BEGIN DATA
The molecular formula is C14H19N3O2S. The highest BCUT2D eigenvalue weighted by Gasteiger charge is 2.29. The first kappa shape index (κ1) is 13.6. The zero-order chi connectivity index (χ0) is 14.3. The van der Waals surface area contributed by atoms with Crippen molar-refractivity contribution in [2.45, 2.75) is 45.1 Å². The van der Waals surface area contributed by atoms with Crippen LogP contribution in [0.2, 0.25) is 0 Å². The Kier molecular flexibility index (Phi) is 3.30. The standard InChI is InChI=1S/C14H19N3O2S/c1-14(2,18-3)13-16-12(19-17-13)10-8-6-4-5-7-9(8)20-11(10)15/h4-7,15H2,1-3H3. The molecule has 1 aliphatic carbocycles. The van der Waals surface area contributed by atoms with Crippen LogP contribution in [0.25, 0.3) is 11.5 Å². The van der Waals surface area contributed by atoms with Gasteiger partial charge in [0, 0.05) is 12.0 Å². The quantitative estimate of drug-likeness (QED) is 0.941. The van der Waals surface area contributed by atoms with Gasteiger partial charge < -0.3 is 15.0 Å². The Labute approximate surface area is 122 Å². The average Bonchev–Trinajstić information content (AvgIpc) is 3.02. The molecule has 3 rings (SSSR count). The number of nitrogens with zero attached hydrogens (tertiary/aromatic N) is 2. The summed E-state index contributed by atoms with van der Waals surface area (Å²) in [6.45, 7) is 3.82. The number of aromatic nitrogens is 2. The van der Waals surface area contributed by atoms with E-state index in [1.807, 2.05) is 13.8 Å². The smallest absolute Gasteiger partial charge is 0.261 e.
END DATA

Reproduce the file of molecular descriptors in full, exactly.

The molecular formula is C14H19N3O2S. The highest BCUT2D eigenvalue weighted by Gasteiger charge is 2.29. The first kappa shape index (κ1) is 13.6. The zero-order chi connectivity index (χ0) is 14.3. The van der Waals surface area contributed by atoms with Crippen molar-refractivity contribution in [2.45, 2.75) is 45.1 Å². The van der Waals surface area contributed by atoms with Crippen LogP contribution in [0.2, 0.25) is 0 Å². The Kier molecular flexibility index (Phi) is 3.30. The standard InChI is InChI=1S/C14H19N3O2S/c1-14(2,18-3)13-16-12(19-17-13)10-8-6-4-5-7-9(8)20-11(10)15/h4-7,15H2,1-3H3. The molecule has 1 aliphatic carbocycles. The van der Waals surface area contributed by atoms with Crippen LogP contribution in [0.25, 0.3) is 11.5 Å². The van der Waals surface area contributed by atoms with Gasteiger partial charge in [0, 0.05) is 12.0 Å². The quantitative estimate of drug-likeness (QED) is 0.941. The van der Waals surface area contributed by atoms with Gasteiger partial charge < -0.3 is 15.0 Å². The Labute approximate surface area is 122 Å². The average Bonchev–Trinajstić information content (AvgIpc) is 3.02. The molecule has 3 rings (SSSR count). The number of nitrogens with zero attached hydrogens (tertiary/aromatic N) is 2. The summed E-state index contributed by atoms with van der Waals surface area (Å²) in [6.45, 7) is 3.82. The number of aromatic nitrogens is 2. The van der Waals surface area contributed by atoms with E-state index in [1.807, 2.05) is 13.8 Å². The smallest absolute Gasteiger partial charge is 0.261 e.